APPELLATE COURT OF ILLINOIS, FIRST DISTRICT, FOURTH DIVISION
527 N.E.2d 982, 173 Ill. App. 3d 735, 123 Ill. Dec. 344 1988.IL.1212
Appeal from the Circuit Court of Cook County; the Hon. James M. Bailey, Judge, presiding.
JUSTICE McMORROW delivered the opinion of the court. JIGANTI, P.J., and LINN, J., concur.
DECISION OF THE COURT DELIVERED BY THE HONORABLE JUDGE MCMORROW
Defendant was charged by indictment with the offense of attempted burglary. After a bench trial in the circuit court of Cook County, he was found not guilty of attempted burglary, but found guilty of attempted theft (Ill. Rev. Stat. 1985, ch. 38, par. 8-4), and sentenced to five months' incarceration. Defendant now appeals from that judgment, contending that his conviction must be reversed because attempted theft is not a lesser included offense of attempted burglary. Defendant argues that he cannot be convicted of attempted theft because he was not charged with that offense.
Defendant was arrested after he used a screwdriver to try to pry open a locked door which led into the enclosed common courtyard area of a townhouse complex on the near north side of Chicago. The trial court agreed with defendant's argument that an open, fenced-in area of this type cannot be the subject of burglary. However, the court found defendant guilty of attempted theft. On appeal, defendant disputes the validity of the court's determination.
It is well settled that an indictment for a particular offense serves as an indictment for all included offenses, even though the latter are not specifically set forth in that indictment. (People v. Gulley (1987), 162 Ill. App. 3d 545, 515 N.E.2d 1309.) However, a defendant charged with one offense cannot be convicted of an uncharged offense which is not a lesser included crime of the offense set forth in the charging instrument. (People v. Harris (1986), 146 Ill. App. 3d 632, 497 N.E.2d 177; People v. Hobson (1979), 77 Ill. App. 3d 22, 396 N.E.2d 53.) In order to be considered a lesser included offense, all of its elements must be subsumed in the greater offense, so that it is impossible to commit the greater offense without necessarily committing the lesser. People v. Gulley, 162 Ill. App. 3d 545, 515 N.E.2d 1309 (and cases cited therein).
Defendant was charged with attempted burglary in that he "with the intent to commit the offense of burglary, without authority, knowingly attempted to enter into a building, to wit: Breton Place Condominium Association, with the intent to commit therein a theft." The record shows that defendant attempted to gain entry through a back door leading to an open courtyard in the center of the complex. At trial, defense counsel argued that this type of open, fenced-in area is not subject to a charge of burglary, and in support of that position cited In re E.S. (1981), 93 Ill. App. 3d 171, 416 N.E.2d 1233. In the cited case, the appellate court held that the fenced-in lot which surrounded a body shop was not encompassed within the meaning of the word "building" as set forth in the burglary statute.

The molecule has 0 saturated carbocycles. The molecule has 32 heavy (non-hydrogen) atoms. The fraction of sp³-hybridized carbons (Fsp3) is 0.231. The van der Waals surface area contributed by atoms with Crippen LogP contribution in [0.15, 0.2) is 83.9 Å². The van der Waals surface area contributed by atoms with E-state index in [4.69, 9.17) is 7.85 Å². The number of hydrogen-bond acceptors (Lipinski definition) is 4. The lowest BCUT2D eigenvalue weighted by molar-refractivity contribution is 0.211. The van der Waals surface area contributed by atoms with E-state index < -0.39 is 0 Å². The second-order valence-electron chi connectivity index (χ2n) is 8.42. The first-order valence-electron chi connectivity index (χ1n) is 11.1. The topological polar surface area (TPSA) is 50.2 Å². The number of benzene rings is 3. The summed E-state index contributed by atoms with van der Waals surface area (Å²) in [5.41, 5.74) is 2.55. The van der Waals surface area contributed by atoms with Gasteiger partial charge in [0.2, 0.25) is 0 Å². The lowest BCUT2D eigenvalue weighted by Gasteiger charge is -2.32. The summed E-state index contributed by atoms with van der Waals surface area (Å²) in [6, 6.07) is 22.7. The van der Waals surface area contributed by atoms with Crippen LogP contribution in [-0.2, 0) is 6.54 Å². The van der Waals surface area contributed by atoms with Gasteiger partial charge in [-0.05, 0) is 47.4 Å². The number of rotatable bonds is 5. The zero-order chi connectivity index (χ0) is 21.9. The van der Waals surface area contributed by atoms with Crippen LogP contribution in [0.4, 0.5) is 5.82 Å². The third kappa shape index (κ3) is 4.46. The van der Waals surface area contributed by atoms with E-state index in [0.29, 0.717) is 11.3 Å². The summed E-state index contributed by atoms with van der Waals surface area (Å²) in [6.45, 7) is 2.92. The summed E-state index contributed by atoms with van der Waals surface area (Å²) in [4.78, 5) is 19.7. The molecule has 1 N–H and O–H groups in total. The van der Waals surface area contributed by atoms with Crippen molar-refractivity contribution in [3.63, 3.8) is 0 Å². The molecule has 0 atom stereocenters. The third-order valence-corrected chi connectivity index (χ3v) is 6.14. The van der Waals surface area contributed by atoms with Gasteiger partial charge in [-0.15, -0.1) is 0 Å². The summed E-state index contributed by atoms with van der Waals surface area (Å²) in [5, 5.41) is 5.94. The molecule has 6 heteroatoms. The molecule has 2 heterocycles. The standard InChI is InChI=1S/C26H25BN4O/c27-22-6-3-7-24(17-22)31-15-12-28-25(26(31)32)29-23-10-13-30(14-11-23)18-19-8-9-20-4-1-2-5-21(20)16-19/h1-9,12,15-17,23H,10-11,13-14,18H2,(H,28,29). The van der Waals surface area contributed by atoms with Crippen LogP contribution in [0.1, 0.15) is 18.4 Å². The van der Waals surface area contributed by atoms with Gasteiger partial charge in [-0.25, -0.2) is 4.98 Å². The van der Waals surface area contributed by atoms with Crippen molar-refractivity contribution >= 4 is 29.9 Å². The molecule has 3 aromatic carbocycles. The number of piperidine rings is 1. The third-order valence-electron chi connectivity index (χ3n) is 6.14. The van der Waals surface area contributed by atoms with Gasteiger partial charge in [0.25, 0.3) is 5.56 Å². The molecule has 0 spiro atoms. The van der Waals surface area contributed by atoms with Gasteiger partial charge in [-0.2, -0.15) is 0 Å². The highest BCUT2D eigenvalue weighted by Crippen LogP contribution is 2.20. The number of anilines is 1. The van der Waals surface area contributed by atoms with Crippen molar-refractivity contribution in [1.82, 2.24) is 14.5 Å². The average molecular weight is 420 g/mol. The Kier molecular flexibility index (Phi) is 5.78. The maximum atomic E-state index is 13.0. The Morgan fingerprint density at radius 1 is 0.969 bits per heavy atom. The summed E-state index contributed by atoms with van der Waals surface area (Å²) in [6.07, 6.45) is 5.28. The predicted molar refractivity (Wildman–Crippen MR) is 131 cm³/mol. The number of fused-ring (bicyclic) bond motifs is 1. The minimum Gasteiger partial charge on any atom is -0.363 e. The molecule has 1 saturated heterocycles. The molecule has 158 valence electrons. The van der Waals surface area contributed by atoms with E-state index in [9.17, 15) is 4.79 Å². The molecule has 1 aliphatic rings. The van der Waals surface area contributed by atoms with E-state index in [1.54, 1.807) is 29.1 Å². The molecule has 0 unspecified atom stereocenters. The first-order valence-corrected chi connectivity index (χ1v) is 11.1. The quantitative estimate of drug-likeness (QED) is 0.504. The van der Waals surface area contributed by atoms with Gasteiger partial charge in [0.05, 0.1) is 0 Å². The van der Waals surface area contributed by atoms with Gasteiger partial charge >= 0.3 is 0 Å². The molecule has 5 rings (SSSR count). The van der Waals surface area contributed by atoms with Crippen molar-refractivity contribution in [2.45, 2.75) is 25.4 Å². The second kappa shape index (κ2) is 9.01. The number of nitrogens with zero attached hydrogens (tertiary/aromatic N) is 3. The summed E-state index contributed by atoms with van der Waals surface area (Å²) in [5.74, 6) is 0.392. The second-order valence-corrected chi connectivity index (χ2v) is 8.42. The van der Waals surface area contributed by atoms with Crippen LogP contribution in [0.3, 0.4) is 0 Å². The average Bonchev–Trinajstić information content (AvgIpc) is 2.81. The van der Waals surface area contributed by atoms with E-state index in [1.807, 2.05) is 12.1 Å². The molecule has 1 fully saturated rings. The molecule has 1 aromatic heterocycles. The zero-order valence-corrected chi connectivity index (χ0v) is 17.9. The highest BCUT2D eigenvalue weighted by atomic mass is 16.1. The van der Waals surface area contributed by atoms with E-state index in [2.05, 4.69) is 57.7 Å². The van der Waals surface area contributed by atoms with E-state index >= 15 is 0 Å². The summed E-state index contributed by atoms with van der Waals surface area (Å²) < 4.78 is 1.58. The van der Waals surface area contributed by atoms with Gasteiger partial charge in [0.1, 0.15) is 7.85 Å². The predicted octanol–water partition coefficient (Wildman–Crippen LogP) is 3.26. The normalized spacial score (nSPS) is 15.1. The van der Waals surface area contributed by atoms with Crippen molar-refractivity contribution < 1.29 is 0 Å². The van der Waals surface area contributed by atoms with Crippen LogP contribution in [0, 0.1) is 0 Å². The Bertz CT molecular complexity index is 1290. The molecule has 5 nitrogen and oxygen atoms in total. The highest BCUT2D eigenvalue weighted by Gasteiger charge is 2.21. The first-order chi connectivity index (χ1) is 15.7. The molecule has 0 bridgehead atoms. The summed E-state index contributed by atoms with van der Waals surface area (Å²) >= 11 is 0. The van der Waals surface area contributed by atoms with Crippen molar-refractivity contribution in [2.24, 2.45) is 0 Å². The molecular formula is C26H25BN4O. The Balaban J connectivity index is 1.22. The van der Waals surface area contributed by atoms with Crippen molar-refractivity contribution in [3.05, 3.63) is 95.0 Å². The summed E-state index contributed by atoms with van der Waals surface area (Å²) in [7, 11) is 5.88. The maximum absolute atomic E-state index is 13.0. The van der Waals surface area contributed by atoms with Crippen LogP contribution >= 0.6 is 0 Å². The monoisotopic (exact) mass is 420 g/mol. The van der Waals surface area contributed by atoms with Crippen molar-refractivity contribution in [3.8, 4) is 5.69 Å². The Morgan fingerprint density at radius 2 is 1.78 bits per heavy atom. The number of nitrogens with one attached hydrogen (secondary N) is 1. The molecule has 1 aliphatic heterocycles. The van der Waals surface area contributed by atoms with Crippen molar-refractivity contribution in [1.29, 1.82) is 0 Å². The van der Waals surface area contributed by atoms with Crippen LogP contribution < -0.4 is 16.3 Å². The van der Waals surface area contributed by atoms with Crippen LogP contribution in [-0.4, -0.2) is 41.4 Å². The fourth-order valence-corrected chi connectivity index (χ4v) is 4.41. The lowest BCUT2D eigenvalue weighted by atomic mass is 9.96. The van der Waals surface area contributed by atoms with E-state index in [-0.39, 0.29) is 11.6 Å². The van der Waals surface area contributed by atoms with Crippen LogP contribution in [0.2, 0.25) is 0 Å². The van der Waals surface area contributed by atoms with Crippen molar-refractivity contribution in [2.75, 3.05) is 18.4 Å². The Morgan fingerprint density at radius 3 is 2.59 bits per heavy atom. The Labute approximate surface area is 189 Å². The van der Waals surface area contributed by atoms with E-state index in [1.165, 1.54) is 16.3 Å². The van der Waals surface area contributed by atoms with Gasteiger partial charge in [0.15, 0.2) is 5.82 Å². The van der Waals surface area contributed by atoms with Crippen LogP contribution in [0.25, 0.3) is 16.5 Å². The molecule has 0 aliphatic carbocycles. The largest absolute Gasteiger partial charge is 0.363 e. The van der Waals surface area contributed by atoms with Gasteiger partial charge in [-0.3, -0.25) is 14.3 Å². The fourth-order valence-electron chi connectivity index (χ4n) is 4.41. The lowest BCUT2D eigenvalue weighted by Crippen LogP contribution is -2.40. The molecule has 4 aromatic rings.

In the case at bar, the trial court was persuaded that the holding in In re E.S. was applicable to the facts before it, found defendant not guilty of attempted burglary, but found defendant guilty of attempted theft. Defendant contends that because he was not charged with attempted theft, his conviction of that crime cannot be sustained. For the reasons which follow, we agree.
Reviewing courts have generally agreed that theft is not a lesser included offense of burglary (see, e.g., People v. Dace (1983), 104 Ill. 2d 96, 470 N.E.2d 993; People v. McCreary (1984), 123 Ill. App. 3d 880, 463 N.E.2d 455; People v. Heard (1980), 80 Ill. App. 3d 701, 400 N.E.2d 65). A valid conviction for burglary requires proof that defendant, without authority, knowingly entered the subject premises with intent to commit a theft therein. (Ill. Rev. Stat. 1985, ch. 38, par. 19-1; see also People v. Schmidt (1987), 161 Ill. App. 3d 278, 514 N.E.2d 494.) The gravamen of the offense of burglary is the unauthorized entry into a defined structure with the intent to commit theft. Unlike the crime of burglary, a valid conviction for theft requires proof that defendant knowingly obtained or exerted control over the property of another with the intent to permanently deprive that person of its use and benefit. (Ill. Rev. Stat. 1985, ch. 38, par. 16-1(a)(1); People v. Shoemaker (1975), 31 Ill. App. 3d 724, 344 N.E.2d 347.) By definition, burglary does not require a taking, and theft does not require an entry. (People v. Johnson (1982), 103 Ill. App. 3d 564, 431 N.E.2d 1381.) Thus, it is apparent that the offenses are distinct (People v. Shoemaker (1975), 31 Ill. App. 3d 724, 344 N.E.2d 347), and that theft is not a lesser included offense of burglary. (People v. Johnson (1982), 103 Ill. App. 3d 564, 431 N.E.2d 1381; People v. Heard (1980), 80 Ill. App. 3d 701, 400 N.E.2d 65.) The fact that an attempted crime is at issue in the case sub judice, rather than the commission of the offense, is of no legal significance.
Accordingly, we find that the single count of attempted burglary alleged in the indictment in this case cannot support the conviction for attempted theft entered by the trial court. (People v. Shoemaker (1975), 31 Ill. App. 3d 724, 344 N.E.2d 347; People v. Munoz (1981), 101 Ill. App. 3d 447, 428 N.E.2d 624.) The State has cited no authority to support its assertion that attempted theft is a lesser included offense of attempted burglary, and our research has not indicated any authority for that position. We, therefore, conclude that defendant's conviction for attempted theft cannot be sustained.
The judgment of the circuit court of Cook ...